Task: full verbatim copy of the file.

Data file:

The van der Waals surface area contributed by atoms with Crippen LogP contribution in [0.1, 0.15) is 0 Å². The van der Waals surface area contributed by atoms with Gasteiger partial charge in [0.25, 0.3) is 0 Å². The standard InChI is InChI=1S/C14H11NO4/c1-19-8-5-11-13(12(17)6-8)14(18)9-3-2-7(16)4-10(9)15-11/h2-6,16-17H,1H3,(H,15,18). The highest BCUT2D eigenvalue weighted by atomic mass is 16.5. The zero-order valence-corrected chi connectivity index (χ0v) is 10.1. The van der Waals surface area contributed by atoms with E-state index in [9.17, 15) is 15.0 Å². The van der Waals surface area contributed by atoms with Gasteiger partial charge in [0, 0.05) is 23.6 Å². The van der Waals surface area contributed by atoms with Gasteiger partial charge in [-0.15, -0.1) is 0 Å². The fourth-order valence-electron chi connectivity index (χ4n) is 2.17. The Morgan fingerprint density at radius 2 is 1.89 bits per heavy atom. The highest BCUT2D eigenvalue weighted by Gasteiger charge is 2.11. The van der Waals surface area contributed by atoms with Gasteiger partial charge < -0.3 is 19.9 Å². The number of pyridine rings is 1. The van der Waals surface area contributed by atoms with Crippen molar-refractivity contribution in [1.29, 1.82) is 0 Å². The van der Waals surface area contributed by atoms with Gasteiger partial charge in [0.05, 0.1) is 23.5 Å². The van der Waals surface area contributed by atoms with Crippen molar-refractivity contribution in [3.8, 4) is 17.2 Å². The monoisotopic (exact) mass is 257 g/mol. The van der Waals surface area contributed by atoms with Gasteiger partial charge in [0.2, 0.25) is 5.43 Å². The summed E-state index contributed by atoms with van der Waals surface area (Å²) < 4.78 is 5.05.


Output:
The van der Waals surface area contributed by atoms with Crippen LogP contribution in [0.1, 0.15) is 0 Å². The van der Waals surface area contributed by atoms with Gasteiger partial charge in [0.25, 0.3) is 0 Å². The standard InChI is InChI=1S/C14H11NO4/c1-19-8-5-11-13(12(17)6-8)14(18)9-3-2-7(16)4-10(9)15-11/h2-6,16-17H,1H3,(H,15,18). The highest BCUT2D eigenvalue weighted by atomic mass is 16.5. The zero-order valence-corrected chi connectivity index (χ0v) is 10.1. The van der Waals surface area contributed by atoms with E-state index in [9.17, 15) is 15.0 Å². The van der Waals surface area contributed by atoms with Gasteiger partial charge in [0, 0.05) is 23.6 Å². The van der Waals surface area contributed by atoms with Gasteiger partial charge in [-0.15, -0.1) is 0 Å². The fourth-order valence-electron chi connectivity index (χ4n) is 2.17. The Morgan fingerprint density at radius 2 is 1.89 bits per heavy atom. The highest BCUT2D eigenvalue weighted by Gasteiger charge is 2.11. The van der Waals surface area contributed by atoms with Gasteiger partial charge < -0.3 is 19.9 Å². The number of pyridine rings is 1. The van der Waals surface area contributed by atoms with Crippen molar-refractivity contribution in [1.29, 1.82) is 0 Å². The van der Waals surface area contributed by atoms with Gasteiger partial charge in [0.05, 0.1) is 23.5 Å². The van der Waals surface area contributed by atoms with Crippen molar-refractivity contribution in [3.8, 4) is 17.2 Å². The monoisotopic (exact) mass is 257 g/mol. The van der Waals surface area contributed by atoms with Gasteiger partial charge in [0.2, 0.25) is 5.43 Å². The summed E-state index contributed by atoms with van der Waals surface area (Å²) < 4.78 is 5.05.